Welcoming Dinner First ABAC Meeting, 21 Januari 2008


Keynote Speech
Menteri Luar Negeri Republik Indonesia

Pada acara Welcoming Dinner
First ABAC Meeting

21 Januari 2008

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Mr. Mohamad S. Hidayat, Chairperson of the Indonesian Chamber of Commerce and Industry,
Mr. Juan Francisco Raffo, Chairperson of ABAC 2008,
Mr. Arwin Rasyid, Indonesian Representative to ABAC,
Excellencies Ambassadors of APEC Economies,
Distinguished ABAC Delegates,
Ladies and Gentlemen,

I am pleased and honoured to address this distinguished audience tonight. For this privilege, I wish to thank ABAC Indonesia and the Indonesian Chamber of Commerce and Industry for inviting me to address this welcoming dinner. Thank you. You have done your country proud by hosting the first ABAC Meeting of 2008.

Any meeting of ABAC is naturally an important one in the view of APEC. The reason for this is simple: APEC would not be what it is today without the support and the deep involvement of ABAC in its work.

In the first place, APEC today is the major force for fostering trade in the Asia-Pacific region. Trade among APEC economies is significant and growing. Intra-APEC merchandise trade has more than doubled since 1994, from US$1.4 trillion to over US$3 trillion .  

APEC is on track to meeting its Bogor Goals. It has greatly helped that in 2007, our APEC Leaders agreed to implement a series of measures that strengthened regional economic integration—on the basis of bold recommendations submitted by ABAC to the APEC Economic Leaders Meeting of 2006.

Among the most crucial issues that APEC is addressing today are facilitation and structural reform. Today the main obstacle to trade is no longer tariff barriers but red tape and other occasions of inefficiency.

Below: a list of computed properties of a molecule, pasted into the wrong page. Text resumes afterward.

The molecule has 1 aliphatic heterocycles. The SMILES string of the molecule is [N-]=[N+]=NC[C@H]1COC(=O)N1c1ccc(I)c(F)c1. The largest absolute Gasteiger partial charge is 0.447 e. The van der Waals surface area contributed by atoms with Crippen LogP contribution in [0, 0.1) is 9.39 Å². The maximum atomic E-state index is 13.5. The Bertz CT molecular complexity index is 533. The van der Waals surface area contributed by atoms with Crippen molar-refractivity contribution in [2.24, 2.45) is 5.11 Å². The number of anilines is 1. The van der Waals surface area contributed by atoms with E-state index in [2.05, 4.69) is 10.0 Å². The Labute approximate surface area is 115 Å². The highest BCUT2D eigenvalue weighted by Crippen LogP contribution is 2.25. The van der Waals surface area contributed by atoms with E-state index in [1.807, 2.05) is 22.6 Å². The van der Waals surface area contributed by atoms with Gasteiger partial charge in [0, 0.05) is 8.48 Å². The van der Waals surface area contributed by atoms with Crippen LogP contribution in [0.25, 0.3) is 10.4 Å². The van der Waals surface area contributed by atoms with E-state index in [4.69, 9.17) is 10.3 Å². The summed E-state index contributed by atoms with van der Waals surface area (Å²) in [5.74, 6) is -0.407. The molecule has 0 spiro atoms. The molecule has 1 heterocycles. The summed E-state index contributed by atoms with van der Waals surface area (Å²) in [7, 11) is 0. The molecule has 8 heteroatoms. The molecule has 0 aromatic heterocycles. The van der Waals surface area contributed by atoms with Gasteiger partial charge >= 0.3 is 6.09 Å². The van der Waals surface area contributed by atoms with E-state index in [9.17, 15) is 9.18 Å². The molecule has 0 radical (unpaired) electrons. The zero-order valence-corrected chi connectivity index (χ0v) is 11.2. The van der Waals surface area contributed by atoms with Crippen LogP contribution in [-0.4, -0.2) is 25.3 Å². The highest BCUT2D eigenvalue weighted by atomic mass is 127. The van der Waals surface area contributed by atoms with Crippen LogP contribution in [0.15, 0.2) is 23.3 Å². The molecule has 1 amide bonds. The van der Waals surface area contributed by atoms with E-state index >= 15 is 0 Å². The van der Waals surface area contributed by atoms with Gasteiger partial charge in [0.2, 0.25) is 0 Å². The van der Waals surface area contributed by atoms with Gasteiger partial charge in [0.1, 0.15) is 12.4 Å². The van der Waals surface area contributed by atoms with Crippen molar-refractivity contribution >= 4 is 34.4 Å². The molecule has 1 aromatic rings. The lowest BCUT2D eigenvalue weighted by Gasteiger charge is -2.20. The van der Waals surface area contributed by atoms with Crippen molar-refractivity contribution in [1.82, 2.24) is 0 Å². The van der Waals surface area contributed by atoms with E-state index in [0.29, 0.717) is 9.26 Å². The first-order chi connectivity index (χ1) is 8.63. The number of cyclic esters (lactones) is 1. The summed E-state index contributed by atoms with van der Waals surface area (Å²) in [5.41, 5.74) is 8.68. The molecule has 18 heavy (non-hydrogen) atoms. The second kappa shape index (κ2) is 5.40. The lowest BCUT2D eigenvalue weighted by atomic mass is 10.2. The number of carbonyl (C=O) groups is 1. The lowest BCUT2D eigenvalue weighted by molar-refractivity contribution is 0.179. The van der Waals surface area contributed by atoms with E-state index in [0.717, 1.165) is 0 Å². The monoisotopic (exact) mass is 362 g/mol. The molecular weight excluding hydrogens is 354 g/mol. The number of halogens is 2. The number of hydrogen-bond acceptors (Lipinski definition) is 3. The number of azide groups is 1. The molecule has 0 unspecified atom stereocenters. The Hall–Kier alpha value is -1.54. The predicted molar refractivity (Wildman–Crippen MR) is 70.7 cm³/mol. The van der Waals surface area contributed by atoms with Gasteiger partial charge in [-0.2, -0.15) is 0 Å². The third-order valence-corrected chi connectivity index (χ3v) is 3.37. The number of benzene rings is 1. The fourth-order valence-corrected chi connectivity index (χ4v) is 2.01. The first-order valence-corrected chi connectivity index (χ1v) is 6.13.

Both facilitation and structural reform can reduce the high cost of inefficiency, making our APEC economies more globally competitive. Studies conducted by APEC show that cutting red tape at country borders add twice as much to GDP as tariff liberalization. This is confirmed by a World Bank study that points out inefficiencies in developing countries as more costly to industries than tariff barriers.

In Indonesia, trade facilitation consists of innovations and reforms that have been launched over the years in response to demands for better services in relation to trade. One of these is the automation of customs procedures through an electronic data interchange system and an online payment system.

Just last month, we launched our pilot project for a National Single Window, which enables a single submission and processing of all data and information and single decision-making for customs clearance and release of cargos. I hope that Indonesia’s experience in this endeavour will lead to the development of an APEC Single Window.

Last year we issued an integrated economic reform package aimed at encouraging growth of the financial sector, improving the investment climate, accelerating infrastructures development and empowering micro and small and medium enterprises.  

We also passed a new investment law that provides greater legal certainty, transparency and accountability in the treatment of all investors. Under this new law, foreign investors are offered liberal incentives, including equal treatment with national investors.

At the same time, we are determined to carry out the most difficult of all endeavours at reform: the eradication of corruption. We know too well how corruption can wreak havoc on a nation’s economy. We are heartened, however, that our independent Commission for Corruption Eradication has scored a good number of successes in recent times.

But we have a long way to go. That is why our cooperation against corruption in the framework of APEC is so important to us. We in Indonesia are gratified that our cooperation against corruption that was launched at the APEC Economic Leaders Meeting in Santiago, Chile continues to be an important part of our agenda.

And that is why we are taking an active role in the global battle against corruption by hosting the Second Conference of State Parties to the UN Convention against Corruption in Bali at the end of this month. I hope that ABAC will take a keen interest in the proceedings of that Conference.

On another critical global issue, APEC cooperation on climate change has been robust: the APEC Economic Leaders Meeting in Sydney served as an important step towards the UN Conference held in Bali last December. It contributed significantly to the charting of the Bali Roadmap, which hopefully will lead to a post-Kyoto Protocol regime on climate stability.